Washington 11 Novbr. 1821
My Dear Charles
When I left you I did not think you were so soon to assume the sacerdotal vestment but I sincerely congratulate you on having even the external appearance of that which I so much advise and of course cannot wish to shorten the term which places you in so respectable a light—
That you should be eclipsed is not remarkable at all—but that you should make great exertions to shine by your own light and not to consent to be obscured by rays which however brilliant, may only prove luminous Meteors calculated to attract your attention and observation, rather than to repel your future attempts would not be remarkable and would only prove that <
an> a positive act of volition is capable of overcoming the greatest difficulties and productive of the happiest results—
I am never offended my dear Boy unless I see a determination to wound my feelings by disrespect or indifference either of which would hurt me more than I can express—The duty which I have ever considered as incumbent on me both as your Mother and your best friend frequently induces me to counsel and advise you and always with the intention of avoiding harshness or unkindness—The chief happiness of my life consists in knowing my children good and correct and the only real solicitude I feel is for their interest which engrosses my thoughts by night and by day—In them I have ever placed unlimitted confidence and I am too proud to think a child of mine could ever abuse it—My hopes have ever preponderated over my fears and I am convinced so strongly of your affection that it ensures your success at least as far as depends upon undeviating industry and application which even supposing you possessed the most splendid natural talents you are called upon to continue to make those talents profitable—.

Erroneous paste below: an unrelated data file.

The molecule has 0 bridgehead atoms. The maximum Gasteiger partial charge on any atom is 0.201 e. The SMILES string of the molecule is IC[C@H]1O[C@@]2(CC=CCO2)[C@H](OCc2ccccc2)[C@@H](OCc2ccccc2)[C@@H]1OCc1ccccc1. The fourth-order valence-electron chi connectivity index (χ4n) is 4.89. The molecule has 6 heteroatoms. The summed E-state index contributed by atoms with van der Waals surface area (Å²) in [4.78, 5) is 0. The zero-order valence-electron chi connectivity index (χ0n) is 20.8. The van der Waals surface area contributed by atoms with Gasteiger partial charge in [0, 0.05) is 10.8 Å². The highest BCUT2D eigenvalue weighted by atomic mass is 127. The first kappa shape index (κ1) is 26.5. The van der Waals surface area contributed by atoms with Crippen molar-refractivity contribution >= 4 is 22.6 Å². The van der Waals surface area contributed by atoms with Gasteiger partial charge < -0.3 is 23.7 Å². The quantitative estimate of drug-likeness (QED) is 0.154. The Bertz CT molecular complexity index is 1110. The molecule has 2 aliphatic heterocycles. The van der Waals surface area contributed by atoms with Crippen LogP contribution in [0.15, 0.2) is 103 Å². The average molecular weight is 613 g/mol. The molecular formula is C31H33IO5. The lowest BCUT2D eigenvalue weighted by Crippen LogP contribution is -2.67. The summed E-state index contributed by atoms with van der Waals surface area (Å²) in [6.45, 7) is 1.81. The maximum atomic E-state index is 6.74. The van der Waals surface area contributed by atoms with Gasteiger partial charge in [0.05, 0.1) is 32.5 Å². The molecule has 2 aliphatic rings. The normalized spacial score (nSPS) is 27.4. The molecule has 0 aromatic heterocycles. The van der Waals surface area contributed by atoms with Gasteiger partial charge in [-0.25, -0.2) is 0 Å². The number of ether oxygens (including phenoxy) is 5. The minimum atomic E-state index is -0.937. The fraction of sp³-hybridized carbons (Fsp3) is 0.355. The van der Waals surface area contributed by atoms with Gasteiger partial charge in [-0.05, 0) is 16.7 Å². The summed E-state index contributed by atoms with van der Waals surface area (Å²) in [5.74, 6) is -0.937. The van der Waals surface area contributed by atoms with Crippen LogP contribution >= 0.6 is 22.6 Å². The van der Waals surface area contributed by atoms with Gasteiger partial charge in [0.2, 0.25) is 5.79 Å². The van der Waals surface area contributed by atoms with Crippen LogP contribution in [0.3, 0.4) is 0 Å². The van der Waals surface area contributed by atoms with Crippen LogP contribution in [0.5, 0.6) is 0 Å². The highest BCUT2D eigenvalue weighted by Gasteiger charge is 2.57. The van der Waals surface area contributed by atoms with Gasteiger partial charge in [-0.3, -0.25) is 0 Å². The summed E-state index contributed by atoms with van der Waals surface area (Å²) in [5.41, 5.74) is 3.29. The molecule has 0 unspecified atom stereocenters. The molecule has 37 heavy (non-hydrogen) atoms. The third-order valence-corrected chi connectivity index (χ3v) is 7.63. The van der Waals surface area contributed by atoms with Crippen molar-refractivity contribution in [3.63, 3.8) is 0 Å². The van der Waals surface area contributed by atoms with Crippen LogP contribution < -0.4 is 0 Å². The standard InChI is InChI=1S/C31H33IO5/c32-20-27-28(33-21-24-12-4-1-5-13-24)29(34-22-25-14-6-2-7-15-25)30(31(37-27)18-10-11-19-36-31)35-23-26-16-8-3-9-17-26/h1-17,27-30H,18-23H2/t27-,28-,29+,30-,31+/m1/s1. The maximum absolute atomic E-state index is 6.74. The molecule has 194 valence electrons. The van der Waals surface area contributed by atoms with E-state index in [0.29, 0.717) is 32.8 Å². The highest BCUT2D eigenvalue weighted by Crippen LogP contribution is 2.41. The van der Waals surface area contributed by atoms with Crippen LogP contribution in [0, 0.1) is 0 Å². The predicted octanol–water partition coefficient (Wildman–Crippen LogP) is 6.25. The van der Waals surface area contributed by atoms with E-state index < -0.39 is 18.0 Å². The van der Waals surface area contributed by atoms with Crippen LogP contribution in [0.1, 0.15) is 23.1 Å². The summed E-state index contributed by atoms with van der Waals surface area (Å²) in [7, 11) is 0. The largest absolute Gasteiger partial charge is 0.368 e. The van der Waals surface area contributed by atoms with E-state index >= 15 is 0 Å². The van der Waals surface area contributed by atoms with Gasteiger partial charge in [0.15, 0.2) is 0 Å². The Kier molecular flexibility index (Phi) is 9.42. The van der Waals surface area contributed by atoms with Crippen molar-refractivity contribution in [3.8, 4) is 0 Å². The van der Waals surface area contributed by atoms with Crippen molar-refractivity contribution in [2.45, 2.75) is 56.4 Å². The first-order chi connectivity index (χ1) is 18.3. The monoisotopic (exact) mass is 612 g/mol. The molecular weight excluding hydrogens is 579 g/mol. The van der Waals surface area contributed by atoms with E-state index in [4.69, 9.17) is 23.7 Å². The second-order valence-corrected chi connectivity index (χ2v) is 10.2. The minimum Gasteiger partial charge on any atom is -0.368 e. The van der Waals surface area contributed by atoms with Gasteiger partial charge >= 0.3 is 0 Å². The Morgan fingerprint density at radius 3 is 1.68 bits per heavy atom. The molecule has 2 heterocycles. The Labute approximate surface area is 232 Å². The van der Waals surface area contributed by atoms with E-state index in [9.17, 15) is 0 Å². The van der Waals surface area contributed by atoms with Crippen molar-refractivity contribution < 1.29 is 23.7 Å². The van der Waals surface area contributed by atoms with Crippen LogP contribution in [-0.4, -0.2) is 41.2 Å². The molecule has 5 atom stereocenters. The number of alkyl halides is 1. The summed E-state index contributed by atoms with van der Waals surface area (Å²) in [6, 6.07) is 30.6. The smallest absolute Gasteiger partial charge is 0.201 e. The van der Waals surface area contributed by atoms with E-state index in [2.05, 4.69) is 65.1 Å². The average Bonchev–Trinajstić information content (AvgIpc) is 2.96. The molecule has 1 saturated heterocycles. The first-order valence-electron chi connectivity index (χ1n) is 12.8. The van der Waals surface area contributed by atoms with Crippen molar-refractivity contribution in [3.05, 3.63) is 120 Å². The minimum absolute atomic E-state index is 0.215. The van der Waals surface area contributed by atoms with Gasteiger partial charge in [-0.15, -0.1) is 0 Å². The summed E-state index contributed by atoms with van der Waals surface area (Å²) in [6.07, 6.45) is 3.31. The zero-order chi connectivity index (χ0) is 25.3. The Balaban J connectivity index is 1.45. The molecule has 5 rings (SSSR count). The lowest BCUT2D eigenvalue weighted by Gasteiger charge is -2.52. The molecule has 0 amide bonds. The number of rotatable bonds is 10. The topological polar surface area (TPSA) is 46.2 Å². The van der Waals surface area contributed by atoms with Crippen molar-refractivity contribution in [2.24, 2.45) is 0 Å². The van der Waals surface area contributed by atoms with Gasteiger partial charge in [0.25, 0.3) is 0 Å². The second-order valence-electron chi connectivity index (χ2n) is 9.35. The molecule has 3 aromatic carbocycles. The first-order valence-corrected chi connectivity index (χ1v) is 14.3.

The serious style in which I am accustomed to write does not please you but you must remember that the topics between us must in a great measure be limitted but I will endeavour to make my correspondence more amusing if you will endeavour to write a better hand which you can do with very little trouble and afford your Mother who so sincerely loves you the greatest satisfaction—I could wish you would listen kindly to this request of your devoted Mother
L. C. Adams
Haughtiness always implies a great degree of merit—
MHi: Adams Papers.